FPIs’ allocation to emerging market especially towards India will always remain. When interest rate increases, the cost of capital goes up and leveraged trade becomes less attractive depending on return. Though the capital available for investment in emerging markets will slow down, but will not dry down completely. Asset allocation in emerging markets depends on the economic performance of the particular country. The return differential between the US and India is the lowest. On the contrary, on a nominal GDP the US rates are higher than India because of high inflation. India interest rate looks high because of base effect. On nominal interest rate basis, the US rates higher than India due to high inflation. This has happened for the first time. High inflation in the US will impact inflows into equity there. Even after hiking rates so much, the US has its own challenges. The unemployment and consumption in the US has not come as expected. The Jackson Hole meeting of central bankers have expressed concern on inflation and hence they will remain hawkish. However, they may moderate the current aggressive rate hike plan.
Will RBI hiking the lending rate impact economic growth?
The RBI is increasing rates in a calibrated manner. I believe they will increase it by another 50 basis points. They may do another 25 bps hike this year taking the total incremental increase to 75 bps. When the repo rate reaches 5.90 per cent to 6.25 per cent, the 10-year bond yield would be near 7.60 per cent. Then the cost of borrowing for corporates would become 8 per cent to 8.50 per cent, which can easily be absorbed by India Inc. If the rates go beyond this, the growth may slowdown a bit.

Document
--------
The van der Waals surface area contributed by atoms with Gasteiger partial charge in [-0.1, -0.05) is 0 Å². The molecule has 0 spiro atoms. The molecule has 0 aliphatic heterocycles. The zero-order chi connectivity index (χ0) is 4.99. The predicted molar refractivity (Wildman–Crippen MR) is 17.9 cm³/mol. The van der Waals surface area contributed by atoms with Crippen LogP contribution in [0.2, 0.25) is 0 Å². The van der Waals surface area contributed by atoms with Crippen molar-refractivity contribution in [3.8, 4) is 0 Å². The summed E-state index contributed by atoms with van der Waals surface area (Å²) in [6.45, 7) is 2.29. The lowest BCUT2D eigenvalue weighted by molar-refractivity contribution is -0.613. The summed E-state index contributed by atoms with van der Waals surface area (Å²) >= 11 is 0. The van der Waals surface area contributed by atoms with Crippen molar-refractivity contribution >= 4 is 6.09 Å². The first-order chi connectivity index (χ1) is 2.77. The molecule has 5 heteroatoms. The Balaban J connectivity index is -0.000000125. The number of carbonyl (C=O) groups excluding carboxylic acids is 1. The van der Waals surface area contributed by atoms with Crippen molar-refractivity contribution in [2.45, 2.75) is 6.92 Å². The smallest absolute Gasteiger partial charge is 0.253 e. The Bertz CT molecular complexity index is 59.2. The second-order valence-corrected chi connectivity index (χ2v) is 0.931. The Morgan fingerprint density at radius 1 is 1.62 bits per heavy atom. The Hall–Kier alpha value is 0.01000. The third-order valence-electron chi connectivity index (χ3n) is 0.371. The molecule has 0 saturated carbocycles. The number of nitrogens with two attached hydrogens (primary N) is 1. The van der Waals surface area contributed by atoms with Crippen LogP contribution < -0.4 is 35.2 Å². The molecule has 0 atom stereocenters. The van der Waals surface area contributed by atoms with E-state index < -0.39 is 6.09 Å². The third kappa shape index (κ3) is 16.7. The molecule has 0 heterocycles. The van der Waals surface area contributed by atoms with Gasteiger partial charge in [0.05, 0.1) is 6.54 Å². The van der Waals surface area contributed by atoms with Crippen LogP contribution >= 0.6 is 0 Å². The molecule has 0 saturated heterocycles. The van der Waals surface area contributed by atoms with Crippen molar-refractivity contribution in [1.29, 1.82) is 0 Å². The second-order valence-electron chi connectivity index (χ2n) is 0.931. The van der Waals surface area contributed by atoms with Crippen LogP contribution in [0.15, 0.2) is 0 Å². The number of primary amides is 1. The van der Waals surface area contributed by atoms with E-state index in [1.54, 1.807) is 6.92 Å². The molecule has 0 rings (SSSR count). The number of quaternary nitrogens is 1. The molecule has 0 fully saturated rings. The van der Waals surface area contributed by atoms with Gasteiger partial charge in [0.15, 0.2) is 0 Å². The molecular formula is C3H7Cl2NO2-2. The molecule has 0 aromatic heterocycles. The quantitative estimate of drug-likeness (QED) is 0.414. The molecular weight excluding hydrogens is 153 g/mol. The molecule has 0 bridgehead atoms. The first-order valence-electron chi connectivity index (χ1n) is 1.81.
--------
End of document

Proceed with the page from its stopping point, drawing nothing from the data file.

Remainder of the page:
Will high fiscal deficit curtail government spending?
India is not alone. Most of the economies around the world has become high on fiscal deficit. The major advantage is India is progressing well on PSU disinvestment, and revenue receipts in terms of direct tax and GST collection are showing improvement. Government is also not spending that much on infrastructure. Despite a high borrowing programme, interest rates on government bonds have not gone up.
The lack of pick-up in credit off-take has also helped in government borrowing programme. It is a blessing in disguise for the government. After giving two years of moratorium, the government has taken some tough decisions to bring even rice above certain price under GST to improve collections. The current deficit has resurfaced now. The country has accepted that high inflation will be sticky for sometime and the same thing can also be considered for current account deficit. Whether we are going to get worried over current account deficit crossing 3.5 per cent despite having high reserves is a matter of debate.
Will China cutting rates and its economic slowdown impact India?
China has a different problem and they are cutting rates to kick-start their economy when the rest of the world is fighting inflation. The problem was created by themselves in the last few years. It will take sometime for them to come back on growth path. Some of the moving parts that will impact India include how soon the conflict in Ukraine gets resolved which will bring down crude oil prices and the possibility of US signing a nuclear deal with Iran. If this happens, Iran oil will start flowing in to cool down prices.